6 Reasons We’re Fatter Than 30 Years Ago, It’s Not Only Food Or Exercise…

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Most of the world has prescribed to the “calories in, calories out” model for weight loss. In other words, if you want to lose weight, you simply need to consume fewer calories (ie eat less) and expend more calories (ie exercise more). If the science of weight loss is so simple, then, many experts are asking why we’re fatter than we used to be?

As a whole, we humans have gotten heavier over the last few generations. It turns out, however, that the reasons behind this are a lot more complicated than we’re simply eating too much and moving too little. Now, don’t get us wrong, a caloric deficit is fundamental for weight loss, but there are other aspects that can be contributing to obesity.

In 2015, a team of researchers at Toronto’s York University determined that today’s generation will have a harder time managing their weight than their parents and grandparents did. 

Why We’re Fatter: The Generational Divide

The researches at York University analysed dietary data from more than 36 thousand American adults from the National Health and Nutrition Survey between 1971 and 2008. They also looked at the physical activity frequency data of over 14 thousand adults from 1988 to 2006 [1].

They found that earlier generations had an easier time managing their weight than today’s millennials and gen Y. In other words, earlier generations could, in general, eat more and exercise less, and it would have less of an impact on their body weight.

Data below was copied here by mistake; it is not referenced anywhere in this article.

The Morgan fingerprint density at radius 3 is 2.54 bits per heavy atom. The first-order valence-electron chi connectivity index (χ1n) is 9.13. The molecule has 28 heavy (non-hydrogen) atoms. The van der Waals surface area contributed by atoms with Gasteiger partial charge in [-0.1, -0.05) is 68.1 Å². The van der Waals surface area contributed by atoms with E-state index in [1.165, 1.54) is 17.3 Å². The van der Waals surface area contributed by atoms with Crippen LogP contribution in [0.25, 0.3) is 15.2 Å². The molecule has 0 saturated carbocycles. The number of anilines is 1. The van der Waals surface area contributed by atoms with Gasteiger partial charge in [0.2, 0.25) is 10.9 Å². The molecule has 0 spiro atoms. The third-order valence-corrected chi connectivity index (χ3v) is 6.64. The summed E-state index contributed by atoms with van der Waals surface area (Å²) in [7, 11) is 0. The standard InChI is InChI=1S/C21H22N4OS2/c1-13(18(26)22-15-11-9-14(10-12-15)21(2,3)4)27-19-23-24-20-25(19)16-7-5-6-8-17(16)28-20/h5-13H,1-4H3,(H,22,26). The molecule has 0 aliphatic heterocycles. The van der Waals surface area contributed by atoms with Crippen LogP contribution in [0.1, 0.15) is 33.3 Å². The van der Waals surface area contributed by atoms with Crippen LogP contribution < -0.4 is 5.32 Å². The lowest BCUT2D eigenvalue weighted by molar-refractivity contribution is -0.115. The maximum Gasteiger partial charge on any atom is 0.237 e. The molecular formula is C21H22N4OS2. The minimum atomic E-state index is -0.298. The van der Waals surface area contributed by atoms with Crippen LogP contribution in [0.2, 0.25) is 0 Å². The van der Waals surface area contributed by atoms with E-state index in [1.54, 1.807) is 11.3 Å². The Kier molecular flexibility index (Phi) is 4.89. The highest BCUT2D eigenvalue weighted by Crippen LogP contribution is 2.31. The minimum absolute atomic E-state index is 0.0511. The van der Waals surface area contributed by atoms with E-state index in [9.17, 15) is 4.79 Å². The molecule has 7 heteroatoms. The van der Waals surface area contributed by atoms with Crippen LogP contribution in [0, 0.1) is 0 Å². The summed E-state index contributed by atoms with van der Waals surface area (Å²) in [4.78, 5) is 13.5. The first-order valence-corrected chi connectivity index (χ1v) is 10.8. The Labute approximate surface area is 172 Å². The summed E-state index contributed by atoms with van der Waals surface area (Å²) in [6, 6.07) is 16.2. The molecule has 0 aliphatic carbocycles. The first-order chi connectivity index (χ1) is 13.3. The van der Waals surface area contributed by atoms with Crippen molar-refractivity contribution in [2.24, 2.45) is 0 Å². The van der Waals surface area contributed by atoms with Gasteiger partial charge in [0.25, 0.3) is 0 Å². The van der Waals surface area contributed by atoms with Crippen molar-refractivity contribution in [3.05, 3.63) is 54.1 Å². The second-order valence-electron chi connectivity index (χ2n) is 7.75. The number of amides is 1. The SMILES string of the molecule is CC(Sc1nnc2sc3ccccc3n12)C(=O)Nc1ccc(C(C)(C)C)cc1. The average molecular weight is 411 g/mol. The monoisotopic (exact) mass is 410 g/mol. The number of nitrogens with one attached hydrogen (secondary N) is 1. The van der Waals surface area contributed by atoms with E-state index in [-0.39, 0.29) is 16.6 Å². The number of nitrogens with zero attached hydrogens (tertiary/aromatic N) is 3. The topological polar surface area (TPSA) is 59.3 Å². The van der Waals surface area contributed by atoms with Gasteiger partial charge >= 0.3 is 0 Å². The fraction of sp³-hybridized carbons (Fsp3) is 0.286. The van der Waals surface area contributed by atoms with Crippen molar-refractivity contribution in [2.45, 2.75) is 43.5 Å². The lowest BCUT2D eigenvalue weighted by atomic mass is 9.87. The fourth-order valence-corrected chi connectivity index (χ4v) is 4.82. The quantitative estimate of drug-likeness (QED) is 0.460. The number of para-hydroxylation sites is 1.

“Our study results suggest that if you are 40 years old now, you’d have to eat even less and exercise more than  if you were a 40 year old in 1971, to prevent gaining weight,” says Professor Jennifer Kuk in the School of Kinesiology and Health Science. “However, it also indicates there may be other specific changes contributing to the rise in obesity beyond just diet and exercise.” [2]

Calories In vs Calories Out? It’s Not The Easy…

More specifically, they found that people who reported eating the same amount in 2008 as someone from 1971 was about ten percent heavier than the older individual at the same age. People in 2006 with the same activity level as someone from 1988 were found to be about five percent heavier.

For this reason, the researchers concluded that over the long term, the “calories in, calories out” method of weight loss may not be the only thing to consider.

“This is because weight management is actually much more complex than just ‘energy in’ versus ‘energy out’,” says Kuk. “That’s similar to saying your investment account balance is simply your deposits subtracting your withdrawals and not accounting for all the other things that affect your balance like stock market fluctuations, bank fees or currency exchange rates.” [2]

Read: High-fructose and high-fat diet damages liver mitochondria, study finds

6 Reasons Why We’re Fatter Than We Used to Be

Kuk says that many factors can impact our body weight, including our environment and our lifestyle. Ultimately, she says that maintaining a healthy body weight today is more challenging than ever. 

The following list is just six of the reasons why we’re fatter than we were fifty years ago.

1. Prescription Drugs

Several studies have come to the conclusion that the overuse of pharmaceutical prescription drugs is contributing to today’s obesity problem. Weight gain is a common side effect for many of these drugs, including diabetes medication, antidepressants, and antipsychotics [1]. 

These drugs can contribute to weight gain in a variety of ways. They could increase your appetite, slow your metabolism down, or even change your body’s fat-burning capacity [3].

2. Chemical Exposure